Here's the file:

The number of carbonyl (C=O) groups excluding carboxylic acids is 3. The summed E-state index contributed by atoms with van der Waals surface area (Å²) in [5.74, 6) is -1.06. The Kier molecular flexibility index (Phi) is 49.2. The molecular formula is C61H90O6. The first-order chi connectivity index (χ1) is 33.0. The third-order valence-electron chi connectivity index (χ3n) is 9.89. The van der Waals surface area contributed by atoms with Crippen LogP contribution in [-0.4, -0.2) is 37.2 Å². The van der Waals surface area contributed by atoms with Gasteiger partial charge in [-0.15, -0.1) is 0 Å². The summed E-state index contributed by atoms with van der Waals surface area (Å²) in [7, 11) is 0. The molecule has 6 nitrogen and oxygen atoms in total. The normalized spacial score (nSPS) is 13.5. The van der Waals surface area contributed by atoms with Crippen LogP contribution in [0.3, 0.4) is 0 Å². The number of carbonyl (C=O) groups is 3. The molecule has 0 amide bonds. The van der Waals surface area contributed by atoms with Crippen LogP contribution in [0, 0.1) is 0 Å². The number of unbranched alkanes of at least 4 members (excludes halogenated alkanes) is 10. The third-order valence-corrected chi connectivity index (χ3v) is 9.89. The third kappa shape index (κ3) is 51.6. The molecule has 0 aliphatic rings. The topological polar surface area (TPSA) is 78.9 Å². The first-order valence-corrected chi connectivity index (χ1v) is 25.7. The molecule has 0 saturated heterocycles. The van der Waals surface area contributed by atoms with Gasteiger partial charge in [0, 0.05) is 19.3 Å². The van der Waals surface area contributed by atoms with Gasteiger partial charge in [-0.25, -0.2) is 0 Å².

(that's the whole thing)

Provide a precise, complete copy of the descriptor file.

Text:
The number of carbonyl (C=O) groups excluding carboxylic acids is 3. The summed E-state index contributed by atoms with van der Waals surface area (Å²) in [5.74, 6) is -1.06. The Kier molecular flexibility index (Phi) is 49.2. The molecular formula is C61H90O6. The first-order chi connectivity index (χ1) is 33.0. The third-order valence-electron chi connectivity index (χ3n) is 9.89. The van der Waals surface area contributed by atoms with Crippen LogP contribution in [-0.4, -0.2) is 37.2 Å². The van der Waals surface area contributed by atoms with Gasteiger partial charge in [-0.15, -0.1) is 0 Å². The summed E-state index contributed by atoms with van der Waals surface area (Å²) in [7, 11) is 0. The molecule has 6 nitrogen and oxygen atoms in total. The normalized spacial score (nSPS) is 13.5. The van der Waals surface area contributed by atoms with Crippen LogP contribution in [0.3, 0.4) is 0 Å². The number of carbonyl (C=O) groups is 3. The molecule has 0 amide bonds. The van der Waals surface area contributed by atoms with Crippen LogP contribution in [0, 0.1) is 0 Å². The number of unbranched alkanes of at least 4 members (excludes halogenated alkanes) is 10. The third-order valence-corrected chi connectivity index (χ3v) is 9.89. The third kappa shape index (κ3) is 51.6. The molecule has 0 aliphatic rings. The topological polar surface area (TPSA) is 78.9 Å². The first-order valence-corrected chi connectivity index (χ1v) is 25.7. The molecule has 0 saturated heterocycles. The van der Waals surface area contributed by atoms with Gasteiger partial charge in [0, 0.05) is 19.3 Å². The van der Waals surface area contributed by atoms with Gasteiger partial charge in [-0.25, -0.2) is 0 Å².